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United Nations Last update : 15.06.2012

  • Supplementary Convention on the Abolition of Slavery, the Slave Trade, and Institutions and Practices Similar to Slavery

    The United Nations 1956 Supplementary Convention on the Abolition of Slavery, the Slave Trade, and Institutions and Practices Similar to Slavery

    Adopted on 7 September 1956 and entered into force on 30 April 1957, in accordance with Article 13.

    The treaty supplements the 1926 Convention by acting to ban debt bondage, serfdom, servile marriage and child servitude. Slave trafficking, enslavement and giving others into slavery are also prohibited by the convention.

  • Convention for the Suppression of the Traffic in Persons and of the Exploitation of the Prostitution of Others

    The Convention for the Suppression of the Traffic in Persons and of the Exploitation of the Prostitution of Others was ppproved by the General Assembly on 2 December 1949 and came into effect on 25 July 1951.

    The Convention for the Suppression of the Traffic in Persons and of the Exploitation of the Prostitution of Others proclaims that "the traffic in persons for the purpose of prostitution is incompatible with the dignity and worth of the human person". The Convention prescribes procedures for combating international trafficking for prostitution, including expulsion of offenders. It also prohibits the running of brothels and renting accommodation for prostitution purposes. The definition of trafficking of this convention was departed from in the Trafficking protocol to the United Nations Convention against Transnational Organized Crime.

     

  • 1926 Slavery Convention

    The Convention to Suppress the Slave Trade and Slavery known as the Slavery Convention, signed on September 25, 1926 and entered in to force on 7 March 1927.

    This convention was created under the auspices of the League of Nations and serves as the foundation for the prevention and suppression of the slave trade. With the 1926 Slavery Convention, concrete rules and articles were decided upon, and slavery and slave trade were banned.  The definition of slavery is further refined and extended by the 1956 Supplementary Convention.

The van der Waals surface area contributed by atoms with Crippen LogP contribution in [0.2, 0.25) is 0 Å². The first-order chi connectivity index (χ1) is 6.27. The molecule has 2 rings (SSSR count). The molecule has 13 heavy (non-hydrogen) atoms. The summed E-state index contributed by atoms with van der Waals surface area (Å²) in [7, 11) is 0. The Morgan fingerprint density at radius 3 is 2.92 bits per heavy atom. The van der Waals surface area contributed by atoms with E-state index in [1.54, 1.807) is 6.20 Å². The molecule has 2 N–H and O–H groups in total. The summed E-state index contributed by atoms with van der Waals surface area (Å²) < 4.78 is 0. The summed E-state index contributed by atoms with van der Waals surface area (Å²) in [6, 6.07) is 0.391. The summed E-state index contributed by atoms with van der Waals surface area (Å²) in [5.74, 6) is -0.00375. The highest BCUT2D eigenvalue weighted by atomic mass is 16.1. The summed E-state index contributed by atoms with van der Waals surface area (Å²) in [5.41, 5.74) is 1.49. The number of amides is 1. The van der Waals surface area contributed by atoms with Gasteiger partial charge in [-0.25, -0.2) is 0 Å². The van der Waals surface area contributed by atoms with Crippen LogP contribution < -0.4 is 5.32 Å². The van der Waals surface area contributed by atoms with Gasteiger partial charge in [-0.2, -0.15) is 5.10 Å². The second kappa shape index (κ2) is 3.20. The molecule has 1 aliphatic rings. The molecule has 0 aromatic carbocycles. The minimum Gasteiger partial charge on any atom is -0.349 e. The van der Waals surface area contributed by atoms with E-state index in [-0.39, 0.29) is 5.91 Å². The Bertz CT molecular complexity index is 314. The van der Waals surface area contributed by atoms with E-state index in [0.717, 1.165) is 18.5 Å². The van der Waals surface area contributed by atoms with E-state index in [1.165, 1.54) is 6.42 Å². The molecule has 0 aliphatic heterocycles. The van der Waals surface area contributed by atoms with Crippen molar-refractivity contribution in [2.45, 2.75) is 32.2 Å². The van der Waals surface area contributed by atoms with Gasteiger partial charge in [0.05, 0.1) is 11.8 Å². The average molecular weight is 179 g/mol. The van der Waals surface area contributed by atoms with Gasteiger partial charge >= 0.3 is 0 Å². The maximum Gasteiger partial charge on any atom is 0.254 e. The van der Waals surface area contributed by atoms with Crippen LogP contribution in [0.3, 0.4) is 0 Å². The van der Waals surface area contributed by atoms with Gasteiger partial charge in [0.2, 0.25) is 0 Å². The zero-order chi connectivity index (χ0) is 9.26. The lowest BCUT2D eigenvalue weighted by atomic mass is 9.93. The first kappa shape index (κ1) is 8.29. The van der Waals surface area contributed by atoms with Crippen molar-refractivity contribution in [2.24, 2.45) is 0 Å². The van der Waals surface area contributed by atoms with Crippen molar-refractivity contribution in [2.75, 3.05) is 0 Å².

• 1933 International Convention for the Suppression of the Traffic in Women of the Full Age

    The 1933 International Convention for the Suppression of the Traffic in Women of the Full Age ('1933 Convention') was employed under the League of Nations and recapped the wish to more completely secure the suppression of trafficking in women and children. This convention followed up on the recommendations contained in the Report to the Council of the League of Nations by the Traffic in Women and Children Committee on the Work of its Twelfth Session.

    Article 1 of the 1933 Convention extends the punishable requirements of trafficking to include 'attempted offences, and within the legal limits, acts preparatory to the offences in question'. Additionally, the term 'country' is widened to include the colonies and protectorates of the parties concerned, as well as the territories under them.

  • 1921 International Convention for the Suppression of the Traffic in Women and Children

    The 1921 International Convention for the Suppression of the Traffic in Women and Children (1921 Convention) was concluded and adopted under the auspices of the newly established League of Nations. Primarily, this Convention built on the recommendations contained in the Final Act of the International Conference, which was summoned by the Council of the League of Nations between June 30 and July 5, 1921.

    Article 2 of the 1921 Convention particularly recognises the trafficking in children of both sexes. Article 5 raises the age limit for protection from twenty to 'twenty-one completed years of age'.

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